‘The Day After Tomorrow’ film foretold a real and troubling trend: The Atlantic ocean’s circulation system is weakening

‘The Day After Tomorrow’ film foretold a real and troubling trend: The Atlantic ocean’s circulation system is weakening

the day after tomorrow 20th Century Fox
A still from the film “The Day After Tomorrow.” 20th Century Fox

In the 2004 film “The Day After Tomorrow,” a climatologist played by Dennis Quaid warns world leaders about a rapid climate shift.

The key factor is an ocean current system called the Atlantic Meridional Overturning Circulation (AMOC), which moves warm water from the equatorial tropics up to Europe and the north Atlantic. This influx of warmer water contributes to western Europe’s mild, temperate climate.

In the movie, the AMOC stops completely, causing an ice age to begin almost overnight. While the speed and intensity of that cold snap are hyperbolized in the film, the AMOC is very real, and research suggests a slow down of its circulation is a likely consequence of climate change.

In a paper published last week, climate scientist Niklas Boers concluded that the AMOC is approaching a tipping point. If enough fresh water from melting polar ice enters the ocean, the current system will experience an “abrupt weakening,” and destabilize, he told Insider.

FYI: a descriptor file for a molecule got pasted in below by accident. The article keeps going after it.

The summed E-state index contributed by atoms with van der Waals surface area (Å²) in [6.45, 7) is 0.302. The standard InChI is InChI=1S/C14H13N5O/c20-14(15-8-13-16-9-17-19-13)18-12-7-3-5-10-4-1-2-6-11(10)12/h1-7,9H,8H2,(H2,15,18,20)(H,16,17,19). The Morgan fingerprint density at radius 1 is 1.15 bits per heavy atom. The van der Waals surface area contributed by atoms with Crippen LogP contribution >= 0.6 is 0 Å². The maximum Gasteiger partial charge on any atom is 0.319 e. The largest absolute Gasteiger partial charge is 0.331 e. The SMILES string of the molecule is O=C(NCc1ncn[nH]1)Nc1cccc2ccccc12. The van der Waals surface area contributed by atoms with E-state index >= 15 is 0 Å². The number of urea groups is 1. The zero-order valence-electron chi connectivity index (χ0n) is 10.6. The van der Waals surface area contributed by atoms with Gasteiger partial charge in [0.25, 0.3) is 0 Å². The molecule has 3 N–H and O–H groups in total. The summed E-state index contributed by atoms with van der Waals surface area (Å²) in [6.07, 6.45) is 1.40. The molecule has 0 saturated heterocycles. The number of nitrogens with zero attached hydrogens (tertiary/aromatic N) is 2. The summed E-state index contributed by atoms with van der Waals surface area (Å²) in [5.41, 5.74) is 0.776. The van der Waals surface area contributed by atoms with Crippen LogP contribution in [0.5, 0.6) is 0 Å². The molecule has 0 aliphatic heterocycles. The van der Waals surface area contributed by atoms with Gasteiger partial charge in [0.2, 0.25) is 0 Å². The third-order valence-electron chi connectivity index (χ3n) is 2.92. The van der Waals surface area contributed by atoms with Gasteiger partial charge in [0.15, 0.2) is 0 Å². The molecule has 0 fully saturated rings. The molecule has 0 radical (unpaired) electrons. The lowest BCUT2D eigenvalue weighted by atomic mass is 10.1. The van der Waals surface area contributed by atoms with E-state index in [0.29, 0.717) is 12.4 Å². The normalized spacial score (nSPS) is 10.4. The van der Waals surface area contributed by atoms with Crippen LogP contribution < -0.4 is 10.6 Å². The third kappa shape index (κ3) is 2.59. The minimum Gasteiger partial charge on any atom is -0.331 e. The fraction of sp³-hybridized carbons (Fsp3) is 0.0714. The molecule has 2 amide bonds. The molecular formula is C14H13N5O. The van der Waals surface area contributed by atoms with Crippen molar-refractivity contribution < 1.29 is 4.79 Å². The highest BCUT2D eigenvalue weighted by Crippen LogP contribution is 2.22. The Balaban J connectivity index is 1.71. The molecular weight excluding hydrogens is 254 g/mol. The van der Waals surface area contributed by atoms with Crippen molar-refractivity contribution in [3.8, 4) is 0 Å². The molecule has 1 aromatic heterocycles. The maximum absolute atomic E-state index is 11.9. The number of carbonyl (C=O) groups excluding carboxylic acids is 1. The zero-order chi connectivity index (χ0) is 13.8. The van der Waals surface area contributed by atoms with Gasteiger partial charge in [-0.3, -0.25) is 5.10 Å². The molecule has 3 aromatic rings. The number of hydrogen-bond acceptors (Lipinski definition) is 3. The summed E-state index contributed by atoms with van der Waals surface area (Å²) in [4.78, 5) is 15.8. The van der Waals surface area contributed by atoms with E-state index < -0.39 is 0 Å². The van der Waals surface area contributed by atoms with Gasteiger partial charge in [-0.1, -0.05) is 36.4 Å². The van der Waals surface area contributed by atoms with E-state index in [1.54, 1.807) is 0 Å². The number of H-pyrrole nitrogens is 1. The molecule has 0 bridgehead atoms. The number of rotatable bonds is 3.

A new climate report from the UN’s Intergovernmental Panel on Climate Change (IPCC) similarly suggests that the AMOC will very likely weaken by the end of the century.

According to Boers, a researcher at the Potsdam Institute for Climate Impact Research in Germany, this weakening would cause temperatures in Europe to fall, and “the cooling effect would be stronger the further north you go.”

On the US East Coast, meanwhile, sea levels would rise. Parts of central and west Africa would experience persistent drought conditions, since those areas also benefit from the AMOC’s circulation.

An on/off switch for the Atlantic’s currents
ocean currents
The Atlantic Meridional Overturning Circulation carries warm water from the tropics into the North Atlantic (in red), where the water cools and sinks before flowing back south (in blue). NASA/JPL


When the AMOC is flowing quickly, western Europe enjoys a wet and warm climate. Scientists have likened the system to a conveyor belt: Once warmer water reaches the area around the UK, it cools and sinks to the bottom of the Labrador and Nordic Seas. Then that cold water makes a U-turn and snakes along the ocean floor, down to Antarctica’s Southern Ocean.

But if this circulation is sluggish and weak, warm tropical waters don’t get moved up, and the north Atlantic cools.

The AMOC’s speed is determined by a delicate balance of salt and fresh water. Salty water is dense, so it sinks easily. But as Greenland’s ice sheet and glaciers continue to melt, more fresh water is joining the AMOC’s salty surface water, making it lighter and less likely to sink. That clogs up the circulation’s flow.